While Nico Rosberg stole the headlines as he won the Drivers’ Championship ahead of Mercedes team-mate Louis Hamilton in Abu Dhabi, Jenson Button signed out of the sport after seventeen years behind the wheel.
The manner in which his race ended on lap thirteen summed up a season in which mechanical failures have blighted Button at every possible turn, but despite an apparent suspension failure, it did not dampen a weekend in which he received a guard of honour from his family, friends and team members who paid tribute to a driver who has enjoyed a rollercoaster ride over the years in Formula 1.
Although the Frome-born driver is only taking a sabbatical in 2017 and does have the option of returning to McLaren if required in 2018, the manner in which he treat the curtain closer in the United Arab Emirates would suggest that Button will not be returning. Formula 1 will lose a smooth and intelligent driver who was highly respected by his fellow peers, and although his name will be absent from any F1 tips posted on Coral’s website next season, Button walks away with many fond memories of what he achieved on the track.
Some may argue that Button could, and perhaps should, have achieved more during his seventeen years as a Formula 1 driver, given the promise that he showed in his early years. He joined Williams F1 in 2000 amidst considerable hype after enjoying success in karting, the Formula Ford Championship and Formula 3, becoming the youngest British driver to compete in the sport in the process. Despite an impressive debut season, Williams’ pursuit of Juan Pablo Montoya saw Button move to Benetton on a two-year loan where he endured contrasting fortunes. A difficult first season in a non-competitive car was followed by much improved performances the following year, but his move to BAR in 2003 proved to be the making of Button in Formula 1.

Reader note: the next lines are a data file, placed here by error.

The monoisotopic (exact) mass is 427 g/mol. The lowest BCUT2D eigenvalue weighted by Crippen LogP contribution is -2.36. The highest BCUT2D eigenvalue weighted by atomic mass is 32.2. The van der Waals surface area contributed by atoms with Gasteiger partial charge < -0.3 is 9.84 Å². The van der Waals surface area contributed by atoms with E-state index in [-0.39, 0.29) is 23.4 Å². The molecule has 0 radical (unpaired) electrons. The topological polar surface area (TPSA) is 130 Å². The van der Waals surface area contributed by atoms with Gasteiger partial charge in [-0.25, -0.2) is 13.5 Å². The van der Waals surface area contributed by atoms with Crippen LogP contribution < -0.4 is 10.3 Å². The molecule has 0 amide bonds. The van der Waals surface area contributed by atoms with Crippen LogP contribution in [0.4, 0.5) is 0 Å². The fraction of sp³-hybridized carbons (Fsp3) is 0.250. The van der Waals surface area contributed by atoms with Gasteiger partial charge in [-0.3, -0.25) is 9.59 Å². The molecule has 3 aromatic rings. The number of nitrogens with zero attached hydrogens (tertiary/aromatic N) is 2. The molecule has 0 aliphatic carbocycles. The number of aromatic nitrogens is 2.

He began to justify the hype by producing a number of assured drives, despite being the victim of mechanical failures on several occasions; Button needed a car to match his driving ability in order to have a shot at winning the Drivers’ Championship. Honda Racing F1’s decision to gain complete control certainly put Button on track to contend, but the launch of Brawn GP under former team principle Ross Brawn proved decisive. Button thrived during the first half of the 2009 season in a car that came with an innovative, yet controversial, diffuser design which blew the grid away, and even though his dominance faded after major contenders introduced their own diffusers, the Brit managed to hold onto the sizeable lead he had established to become world champion.
A move to McLaren followed for Button, but despite finishing second behind Vettel in 2011, it has not exactly worked out as the team have been unable to reproduce a reliable and competitive car that made them one of the best constructors in Formula 1. However, an average of a podium every six races (50 in 305 starts) illustrates just how good a driver Button has been over the years, with the last of his fifteen race victories coming in the Brazilian Grand Prix in 2012. His name may not feature on motor racing predictions made on Coral next season, with Button reportedly set to enjoy time with his family, along with rallycross and triathlons as it seems unlikely that he will exercise his option to rejoin McLaren in 2018. However, there is no question that one of sport’s true gentlemen will be missed from the grid, with fans likely to remember his coming of age as a champion and his ‘race of the century’ to win the 2011 Canadian Grand Prix as hallmarks of what Button achieved in Formula 1.